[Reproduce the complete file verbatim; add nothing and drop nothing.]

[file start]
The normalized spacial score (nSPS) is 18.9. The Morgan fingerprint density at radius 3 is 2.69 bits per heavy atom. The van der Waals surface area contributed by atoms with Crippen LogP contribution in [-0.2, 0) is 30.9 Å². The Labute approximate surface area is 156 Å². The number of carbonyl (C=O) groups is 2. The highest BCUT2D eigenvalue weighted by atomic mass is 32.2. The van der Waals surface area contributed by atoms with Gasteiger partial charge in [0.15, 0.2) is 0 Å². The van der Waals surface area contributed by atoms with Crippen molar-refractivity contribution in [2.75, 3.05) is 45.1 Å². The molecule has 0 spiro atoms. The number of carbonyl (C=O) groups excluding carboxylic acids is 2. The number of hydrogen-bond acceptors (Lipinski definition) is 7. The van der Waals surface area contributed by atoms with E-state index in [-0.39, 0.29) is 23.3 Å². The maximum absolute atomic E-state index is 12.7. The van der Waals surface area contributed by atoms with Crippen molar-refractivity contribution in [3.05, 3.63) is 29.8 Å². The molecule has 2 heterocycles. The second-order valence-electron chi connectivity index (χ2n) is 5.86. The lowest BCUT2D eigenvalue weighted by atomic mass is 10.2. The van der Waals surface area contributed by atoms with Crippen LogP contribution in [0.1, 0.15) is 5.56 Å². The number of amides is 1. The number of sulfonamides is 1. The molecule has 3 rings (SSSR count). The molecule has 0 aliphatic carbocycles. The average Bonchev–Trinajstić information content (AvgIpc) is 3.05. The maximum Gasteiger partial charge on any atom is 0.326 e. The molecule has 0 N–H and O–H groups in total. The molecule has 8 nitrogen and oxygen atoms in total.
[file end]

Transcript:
The normalized spacial score (nSPS) is 18.9. The Morgan fingerprint density at radius 3 is 2.69 bits per heavy atom. The van der Waals surface area contributed by atoms with Crippen LogP contribution in [-0.2, 0) is 30.9 Å². The Labute approximate surface area is 156 Å². The number of carbonyl (C=O) groups is 2. The highest BCUT2D eigenvalue weighted by atomic mass is 32.2. The van der Waals surface area contributed by atoms with Gasteiger partial charge in [0.15, 0.2) is 0 Å². The van der Waals surface area contributed by atoms with Crippen molar-refractivity contribution in [2.75, 3.05) is 45.1 Å². The molecule has 0 spiro atoms. The number of carbonyl (C=O) groups excluding carboxylic acids is 2. The number of hydrogen-bond acceptors (Lipinski definition) is 7. The van der Waals surface area contributed by atoms with E-state index in [-0.39, 0.29) is 23.3 Å². The maximum absolute atomic E-state index is 12.7. The van der Waals surface area contributed by atoms with Crippen molar-refractivity contribution in [3.05, 3.63) is 29.8 Å². The molecule has 2 heterocycles. The second-order valence-electron chi connectivity index (χ2n) is 5.86. The lowest BCUT2D eigenvalue weighted by atomic mass is 10.2. The van der Waals surface area contributed by atoms with Crippen LogP contribution in [0.1, 0.15) is 5.56 Å². The number of amides is 1. The number of sulfonamides is 1. The molecule has 3 rings (SSSR count). The molecule has 0 aliphatic carbocycles. The average Bonchev–Trinajstić information content (AvgIpc) is 3.05. The maximum Gasteiger partial charge on any atom is 0.326 e. The molecule has 0 N–H and O–H groups in total. The molecule has 8 nitrogen and oxygen atoms in total.